Yet Another Way the Government Drives Up Pharmaceutical Prices
Social media exploded with outrage this week after American investor Martin Shkreli purchased the rights to sell the drug Daraprim and raised the price %5,000 percent from $13.50 to$750.
Shkreli was able to do this because federal law bans the importation of the drug. According to the International Business Times, a generic version of the drug is available in India at a price of 10 cents.
So what to do? Well, as you might guess, simply allowing free trade and free importation of a drug that is already widely used would be far too simple. No, the correct solution is, of course, more government regulation and control. Hillary Clinton declared Shkreli’s move to be “price gouging,” implying that the solution would lie in price controls.
Slate’s senior economics writer Jordan Weissmann opined that really the only that can be done is to give the FDA more power to punish drug companies that attempt to raise prices too much. Weissmann acknowledges that the problem could be solved by giving the FDA less power to prevent the importation of inexpensive drugs, that that sort of thing is just too crazy, wacky, and impractical to even be taken seriously.
More reasonable people than Weissmann, though, are forced to freely admit that in cases like this free importation is the obvious solution:
Amir Attaran, an expert on pharmaceutical access issues at the University of Ottawa, said it would have made much more sense to just import the drug from abroad, rather than have it produced in America for so few patients at such high cost.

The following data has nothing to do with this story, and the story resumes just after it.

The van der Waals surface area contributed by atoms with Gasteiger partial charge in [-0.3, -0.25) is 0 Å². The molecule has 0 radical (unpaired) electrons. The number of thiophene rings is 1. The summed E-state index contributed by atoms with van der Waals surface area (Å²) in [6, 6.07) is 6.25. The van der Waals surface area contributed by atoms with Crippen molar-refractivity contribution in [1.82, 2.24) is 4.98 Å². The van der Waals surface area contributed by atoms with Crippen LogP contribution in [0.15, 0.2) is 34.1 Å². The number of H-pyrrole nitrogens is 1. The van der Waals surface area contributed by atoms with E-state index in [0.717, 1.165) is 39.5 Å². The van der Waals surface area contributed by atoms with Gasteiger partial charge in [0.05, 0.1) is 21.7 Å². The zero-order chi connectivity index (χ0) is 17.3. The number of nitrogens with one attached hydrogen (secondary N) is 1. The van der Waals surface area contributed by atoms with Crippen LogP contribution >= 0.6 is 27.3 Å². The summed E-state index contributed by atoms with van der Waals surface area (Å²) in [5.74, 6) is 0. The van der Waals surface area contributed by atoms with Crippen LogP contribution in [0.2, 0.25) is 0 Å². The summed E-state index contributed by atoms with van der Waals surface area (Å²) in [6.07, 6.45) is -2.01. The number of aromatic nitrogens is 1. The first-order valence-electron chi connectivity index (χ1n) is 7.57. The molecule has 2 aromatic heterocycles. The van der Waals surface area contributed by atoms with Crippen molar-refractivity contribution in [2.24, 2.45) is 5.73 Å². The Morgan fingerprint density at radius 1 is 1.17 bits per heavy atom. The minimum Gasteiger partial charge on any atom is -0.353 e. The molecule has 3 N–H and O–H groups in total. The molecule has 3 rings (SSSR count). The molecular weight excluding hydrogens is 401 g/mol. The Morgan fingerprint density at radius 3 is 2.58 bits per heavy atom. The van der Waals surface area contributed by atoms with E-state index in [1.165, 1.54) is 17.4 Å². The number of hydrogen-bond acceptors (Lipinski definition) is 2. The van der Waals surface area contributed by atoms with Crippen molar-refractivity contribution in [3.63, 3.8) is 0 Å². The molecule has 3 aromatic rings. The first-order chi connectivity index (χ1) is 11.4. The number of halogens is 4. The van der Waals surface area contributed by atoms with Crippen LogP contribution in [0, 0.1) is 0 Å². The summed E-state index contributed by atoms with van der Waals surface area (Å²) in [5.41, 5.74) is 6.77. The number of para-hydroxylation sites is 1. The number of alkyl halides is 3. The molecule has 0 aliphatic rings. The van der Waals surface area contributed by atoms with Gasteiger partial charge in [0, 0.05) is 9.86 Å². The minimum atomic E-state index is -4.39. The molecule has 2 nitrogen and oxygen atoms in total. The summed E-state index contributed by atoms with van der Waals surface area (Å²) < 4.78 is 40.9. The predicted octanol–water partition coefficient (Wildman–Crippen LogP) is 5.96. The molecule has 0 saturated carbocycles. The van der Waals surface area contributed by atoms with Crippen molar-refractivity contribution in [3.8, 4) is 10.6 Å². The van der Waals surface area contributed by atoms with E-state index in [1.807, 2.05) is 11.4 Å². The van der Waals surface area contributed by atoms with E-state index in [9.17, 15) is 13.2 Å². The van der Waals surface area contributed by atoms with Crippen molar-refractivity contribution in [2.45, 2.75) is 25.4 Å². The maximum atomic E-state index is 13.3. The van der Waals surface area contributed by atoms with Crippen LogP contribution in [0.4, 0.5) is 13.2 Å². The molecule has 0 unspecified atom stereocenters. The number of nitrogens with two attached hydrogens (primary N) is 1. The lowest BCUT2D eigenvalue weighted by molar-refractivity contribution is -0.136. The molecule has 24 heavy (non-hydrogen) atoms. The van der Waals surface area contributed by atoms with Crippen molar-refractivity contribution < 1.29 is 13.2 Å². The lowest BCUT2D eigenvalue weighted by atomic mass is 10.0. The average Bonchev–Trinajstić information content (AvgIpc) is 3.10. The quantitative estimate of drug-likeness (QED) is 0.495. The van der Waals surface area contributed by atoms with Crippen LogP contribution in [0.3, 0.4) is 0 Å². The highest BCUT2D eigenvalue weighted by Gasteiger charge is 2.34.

Mr. Hasler said this was probably not done because foreign manufacturers were not willing to bear the expense of applying for regulatory approval in the United States.
In other words, there is exactly one thing that stands between patients and access to inexpensive drugs: the federal government.
But this inconvenient fact will be no obstacle to the usual opponents of laissez-faire. They’ll indignantly ask “how would the free market solve this problem?” as if it is an unanswerable trump card and as if the free market had anything to do with this prohibition on trade.
And it’s a violent prohibition, mind you. Anyone who actually attempts to import the drug would face stiff penalties, and probably years in prison. There’s nothing about this that’s a mere misunderstanding or an oversight. It is, plain and simple, a use of government power to keep affordable medical care out of the hands of patients who don’t want to pay the monopoly price imposed by federal regulators.
Martin Shkreli knows all of this, of course, and is happy to profit from it. Instead of doing things the old fashioned way and having private thugs break the knee caps of potential competitors, Shkreli merely lets the feds do his dirty work for him. And make no mistake: In this endeavor, Shkreli is no entrepreneur. He is not a capitalist or captain of industry. He is a rent seeker who profits from government power.